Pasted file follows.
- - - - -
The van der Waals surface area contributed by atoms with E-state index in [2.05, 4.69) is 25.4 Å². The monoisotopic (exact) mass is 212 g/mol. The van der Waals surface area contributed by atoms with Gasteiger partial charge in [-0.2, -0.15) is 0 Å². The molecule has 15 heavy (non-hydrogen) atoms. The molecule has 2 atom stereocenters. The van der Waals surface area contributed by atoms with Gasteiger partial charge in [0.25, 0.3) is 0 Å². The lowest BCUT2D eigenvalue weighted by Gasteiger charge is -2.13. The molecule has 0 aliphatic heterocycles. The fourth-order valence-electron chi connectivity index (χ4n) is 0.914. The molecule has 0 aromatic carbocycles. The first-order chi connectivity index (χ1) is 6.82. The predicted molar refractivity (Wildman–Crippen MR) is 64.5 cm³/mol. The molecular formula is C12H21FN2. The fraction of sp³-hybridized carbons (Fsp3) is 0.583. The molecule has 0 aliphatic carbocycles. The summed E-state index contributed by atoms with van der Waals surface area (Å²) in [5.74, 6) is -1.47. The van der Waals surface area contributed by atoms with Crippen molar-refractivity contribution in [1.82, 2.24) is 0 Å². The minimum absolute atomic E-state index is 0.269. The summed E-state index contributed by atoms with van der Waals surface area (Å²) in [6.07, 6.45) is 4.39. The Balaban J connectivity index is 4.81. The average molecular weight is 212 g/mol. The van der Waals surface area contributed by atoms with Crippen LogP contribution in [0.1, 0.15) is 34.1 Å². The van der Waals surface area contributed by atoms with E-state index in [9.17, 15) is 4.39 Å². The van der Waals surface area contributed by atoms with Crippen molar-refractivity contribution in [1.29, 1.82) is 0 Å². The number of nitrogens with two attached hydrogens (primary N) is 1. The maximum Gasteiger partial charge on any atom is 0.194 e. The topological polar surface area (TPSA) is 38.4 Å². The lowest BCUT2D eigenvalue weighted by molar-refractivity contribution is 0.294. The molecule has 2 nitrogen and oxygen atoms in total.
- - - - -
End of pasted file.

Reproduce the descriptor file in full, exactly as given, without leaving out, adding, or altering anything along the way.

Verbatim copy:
The van der Waals surface area contributed by atoms with E-state index in [2.05, 4.69) is 25.4 Å². The monoisotopic (exact) mass is 212 g/mol. The van der Waals surface area contributed by atoms with Gasteiger partial charge in [-0.2, -0.15) is 0 Å². The molecule has 15 heavy (non-hydrogen) atoms. The molecule has 2 atom stereocenters. The van der Waals surface area contributed by atoms with Gasteiger partial charge in [0.25, 0.3) is 0 Å². The lowest BCUT2D eigenvalue weighted by Gasteiger charge is -2.13. The molecule has 0 aliphatic heterocycles. The fourth-order valence-electron chi connectivity index (χ4n) is 0.914. The molecule has 0 aromatic carbocycles. The first-order chi connectivity index (χ1) is 6.82. The predicted molar refractivity (Wildman–Crippen MR) is 64.5 cm³/mol. The molecular formula is C12H21FN2. The fraction of sp³-hybridized carbons (Fsp3) is 0.583. The molecule has 0 aliphatic carbocycles. The summed E-state index contributed by atoms with van der Waals surface area (Å²) in [5.74, 6) is -1.47. The van der Waals surface area contributed by atoms with Crippen molar-refractivity contribution in [1.82, 2.24) is 0 Å². The minimum absolute atomic E-state index is 0.269. The summed E-state index contributed by atoms with van der Waals surface area (Å²) in [6.07, 6.45) is 4.39. The Balaban J connectivity index is 4.81. The average molecular weight is 212 g/mol. The van der Waals surface area contributed by atoms with Crippen LogP contribution in [0.1, 0.15) is 34.1 Å². The van der Waals surface area contributed by atoms with E-state index in [9.17, 15) is 4.39 Å². The van der Waals surface area contributed by atoms with Crippen molar-refractivity contribution in [1.29, 1.82) is 0 Å². The number of nitrogens with two attached hydrogens (primary N) is 1. The maximum Gasteiger partial charge on any atom is 0.194 e. The topological polar surface area (TPSA) is 38.4 Å². The lowest BCUT2D eigenvalue weighted by molar-refractivity contribution is 0.294. The molecule has 2 nitrogen and oxygen atoms in total.